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Nat Clin Pract Urol. 2009 Jan;6(1):54-7. doi: 10.1038/ncpuro1264. Epub 2008 Dec 2.

A case of gastrointestinal stromal tumor diagnosed on prostate biopsy.

Author information

1
Department of Urology, Johns Hopkins Medical Institutions, Baltimore, MD, USA. stacyloeb@gmail.com

Abstract

BACKGROUND:

A 56-year-old man initially presented to a local urologist with severe lower urinary tract symptoms and microhematuria. He had a history of hypertension, hyperlipidemia, mild asthma, gastroesophageal reflux disease, erectile dysfunction, and pyeloplasty as a child. Investigations at this time included urinalysis, measurement of serum PSA levels, cystoscopy, urine cytology, and renal ultrasonography. The findings were suggestive of benign prostatic hyperplasia, and the patient received finasteride, tamsulosin, and underwent transurethral needle ablation of the prostate. Four years after the initial presentation, the patient presented to a tertiary institution with worsened symptoms.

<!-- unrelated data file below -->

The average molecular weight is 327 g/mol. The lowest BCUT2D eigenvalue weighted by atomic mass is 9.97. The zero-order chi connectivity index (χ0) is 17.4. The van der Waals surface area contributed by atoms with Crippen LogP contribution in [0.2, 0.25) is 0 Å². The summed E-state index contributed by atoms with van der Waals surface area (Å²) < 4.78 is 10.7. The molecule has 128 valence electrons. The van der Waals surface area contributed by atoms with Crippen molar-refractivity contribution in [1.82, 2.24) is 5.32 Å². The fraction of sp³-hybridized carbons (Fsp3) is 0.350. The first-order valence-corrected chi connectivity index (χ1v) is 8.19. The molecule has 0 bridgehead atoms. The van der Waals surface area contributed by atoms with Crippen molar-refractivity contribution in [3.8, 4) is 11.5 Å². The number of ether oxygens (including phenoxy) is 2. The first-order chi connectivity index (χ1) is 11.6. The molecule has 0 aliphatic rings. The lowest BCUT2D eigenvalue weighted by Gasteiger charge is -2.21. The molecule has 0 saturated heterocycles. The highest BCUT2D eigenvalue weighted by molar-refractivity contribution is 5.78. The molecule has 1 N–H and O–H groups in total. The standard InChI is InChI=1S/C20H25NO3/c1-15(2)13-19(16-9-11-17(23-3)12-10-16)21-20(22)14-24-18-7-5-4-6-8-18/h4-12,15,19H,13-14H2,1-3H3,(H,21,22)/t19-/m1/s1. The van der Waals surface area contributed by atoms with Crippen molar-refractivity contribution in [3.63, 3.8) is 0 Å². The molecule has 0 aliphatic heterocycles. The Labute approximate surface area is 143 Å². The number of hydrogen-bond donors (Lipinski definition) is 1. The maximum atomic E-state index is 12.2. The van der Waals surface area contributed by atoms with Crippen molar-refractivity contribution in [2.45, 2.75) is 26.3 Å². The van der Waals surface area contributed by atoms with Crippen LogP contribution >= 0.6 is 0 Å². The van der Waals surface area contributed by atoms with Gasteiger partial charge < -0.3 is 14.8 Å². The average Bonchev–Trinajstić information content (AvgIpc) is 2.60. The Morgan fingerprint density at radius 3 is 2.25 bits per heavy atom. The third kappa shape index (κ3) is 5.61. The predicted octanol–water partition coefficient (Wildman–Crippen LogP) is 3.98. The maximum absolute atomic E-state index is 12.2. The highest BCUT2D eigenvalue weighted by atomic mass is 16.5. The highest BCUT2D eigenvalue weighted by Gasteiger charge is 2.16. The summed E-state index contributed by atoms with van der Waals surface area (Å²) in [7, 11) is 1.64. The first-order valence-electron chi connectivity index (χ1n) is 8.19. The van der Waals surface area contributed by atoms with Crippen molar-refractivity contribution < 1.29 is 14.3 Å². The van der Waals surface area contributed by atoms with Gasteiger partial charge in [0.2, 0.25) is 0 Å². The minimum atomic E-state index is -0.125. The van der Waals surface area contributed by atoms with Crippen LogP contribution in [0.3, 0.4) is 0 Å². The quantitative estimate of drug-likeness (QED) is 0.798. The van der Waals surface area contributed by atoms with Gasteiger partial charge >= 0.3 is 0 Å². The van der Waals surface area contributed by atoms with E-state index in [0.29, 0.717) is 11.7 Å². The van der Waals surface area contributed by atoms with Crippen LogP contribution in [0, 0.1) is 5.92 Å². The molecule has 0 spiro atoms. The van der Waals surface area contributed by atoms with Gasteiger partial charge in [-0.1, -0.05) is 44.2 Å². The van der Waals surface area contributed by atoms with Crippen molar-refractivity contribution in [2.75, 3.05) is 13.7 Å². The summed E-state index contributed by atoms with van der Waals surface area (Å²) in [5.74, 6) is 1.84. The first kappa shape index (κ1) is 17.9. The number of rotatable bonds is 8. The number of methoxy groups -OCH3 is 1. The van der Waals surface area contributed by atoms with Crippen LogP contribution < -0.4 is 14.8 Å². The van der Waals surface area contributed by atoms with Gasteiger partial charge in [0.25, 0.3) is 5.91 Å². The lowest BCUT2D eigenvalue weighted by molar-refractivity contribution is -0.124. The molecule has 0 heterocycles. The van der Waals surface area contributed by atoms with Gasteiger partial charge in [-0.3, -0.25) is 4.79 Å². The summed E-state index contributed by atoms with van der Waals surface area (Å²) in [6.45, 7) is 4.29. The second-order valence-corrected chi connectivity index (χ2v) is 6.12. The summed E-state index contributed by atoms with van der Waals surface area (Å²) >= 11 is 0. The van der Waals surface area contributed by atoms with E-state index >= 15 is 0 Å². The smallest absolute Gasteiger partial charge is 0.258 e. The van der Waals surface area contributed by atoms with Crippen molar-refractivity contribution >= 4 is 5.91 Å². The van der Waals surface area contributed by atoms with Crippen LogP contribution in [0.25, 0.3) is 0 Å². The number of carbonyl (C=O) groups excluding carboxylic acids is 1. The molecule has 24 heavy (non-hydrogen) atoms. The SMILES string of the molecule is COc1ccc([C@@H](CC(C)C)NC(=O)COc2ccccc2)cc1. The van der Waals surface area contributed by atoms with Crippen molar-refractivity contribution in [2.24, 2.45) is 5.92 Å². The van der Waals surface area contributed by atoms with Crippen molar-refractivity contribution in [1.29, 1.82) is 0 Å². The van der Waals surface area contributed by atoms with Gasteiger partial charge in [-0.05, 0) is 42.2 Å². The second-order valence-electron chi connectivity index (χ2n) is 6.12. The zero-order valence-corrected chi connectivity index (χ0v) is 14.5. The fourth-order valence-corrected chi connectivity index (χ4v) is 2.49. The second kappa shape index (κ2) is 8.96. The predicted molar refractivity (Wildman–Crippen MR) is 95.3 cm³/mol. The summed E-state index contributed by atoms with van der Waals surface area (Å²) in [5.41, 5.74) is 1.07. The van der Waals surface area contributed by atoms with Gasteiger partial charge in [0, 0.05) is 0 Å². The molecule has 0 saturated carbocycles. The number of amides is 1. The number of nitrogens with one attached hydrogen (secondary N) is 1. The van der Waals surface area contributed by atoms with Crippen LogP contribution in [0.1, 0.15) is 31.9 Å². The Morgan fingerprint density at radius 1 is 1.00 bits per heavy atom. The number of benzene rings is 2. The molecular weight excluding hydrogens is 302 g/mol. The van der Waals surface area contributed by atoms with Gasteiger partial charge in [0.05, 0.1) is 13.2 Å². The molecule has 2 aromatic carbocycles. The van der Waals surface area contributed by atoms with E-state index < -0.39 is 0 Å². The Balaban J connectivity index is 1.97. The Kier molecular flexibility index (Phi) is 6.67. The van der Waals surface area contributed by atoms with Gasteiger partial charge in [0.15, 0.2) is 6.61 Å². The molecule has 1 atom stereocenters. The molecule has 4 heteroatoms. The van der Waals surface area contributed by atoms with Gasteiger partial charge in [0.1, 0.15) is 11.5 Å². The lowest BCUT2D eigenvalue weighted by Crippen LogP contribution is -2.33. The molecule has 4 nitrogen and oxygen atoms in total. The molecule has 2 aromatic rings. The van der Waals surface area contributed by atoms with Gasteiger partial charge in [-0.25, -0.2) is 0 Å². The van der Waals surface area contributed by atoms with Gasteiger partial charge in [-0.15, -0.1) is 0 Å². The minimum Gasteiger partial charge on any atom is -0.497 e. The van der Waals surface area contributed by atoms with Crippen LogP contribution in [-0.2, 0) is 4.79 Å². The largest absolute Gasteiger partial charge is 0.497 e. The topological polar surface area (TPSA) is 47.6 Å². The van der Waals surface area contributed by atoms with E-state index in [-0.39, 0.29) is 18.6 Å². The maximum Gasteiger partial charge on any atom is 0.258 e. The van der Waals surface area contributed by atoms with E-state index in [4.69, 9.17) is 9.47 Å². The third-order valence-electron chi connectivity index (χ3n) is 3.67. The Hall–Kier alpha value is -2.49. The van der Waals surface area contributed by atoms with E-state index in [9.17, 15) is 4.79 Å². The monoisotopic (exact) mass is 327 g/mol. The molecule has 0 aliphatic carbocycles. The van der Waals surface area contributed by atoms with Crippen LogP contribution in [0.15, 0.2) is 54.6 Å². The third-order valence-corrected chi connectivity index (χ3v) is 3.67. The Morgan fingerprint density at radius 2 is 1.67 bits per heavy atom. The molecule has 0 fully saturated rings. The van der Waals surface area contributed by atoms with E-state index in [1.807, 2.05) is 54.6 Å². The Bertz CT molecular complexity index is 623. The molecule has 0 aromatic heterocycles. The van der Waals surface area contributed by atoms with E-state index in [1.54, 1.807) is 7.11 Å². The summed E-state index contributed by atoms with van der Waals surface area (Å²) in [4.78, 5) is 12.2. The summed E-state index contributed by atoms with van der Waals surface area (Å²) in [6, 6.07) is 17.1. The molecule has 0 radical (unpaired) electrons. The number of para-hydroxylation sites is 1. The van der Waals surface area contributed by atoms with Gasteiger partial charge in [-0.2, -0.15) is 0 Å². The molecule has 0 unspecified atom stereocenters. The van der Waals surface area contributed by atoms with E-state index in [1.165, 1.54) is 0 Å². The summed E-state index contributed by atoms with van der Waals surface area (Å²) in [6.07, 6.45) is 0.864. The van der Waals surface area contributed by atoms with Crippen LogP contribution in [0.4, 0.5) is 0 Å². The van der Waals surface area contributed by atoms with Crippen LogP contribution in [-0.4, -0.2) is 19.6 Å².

INVESTIGATIONS:

Upon re-presentation, investigations included measurement of serum PSA levels, pelvic CT, transrectal ultrasound-guided prostate biopsy, histological examination of the biopsy specimen and immunohistochemical staining.

DIAGNOSIS:

Gastrointestinal stromal tumor.

MANAGEMENT:

Imatinib 400 mg daily followed by surgical resection.

PMID:
19048005
DOI:
10.1038/ncpuro1264
[Indexed for MEDLINE]

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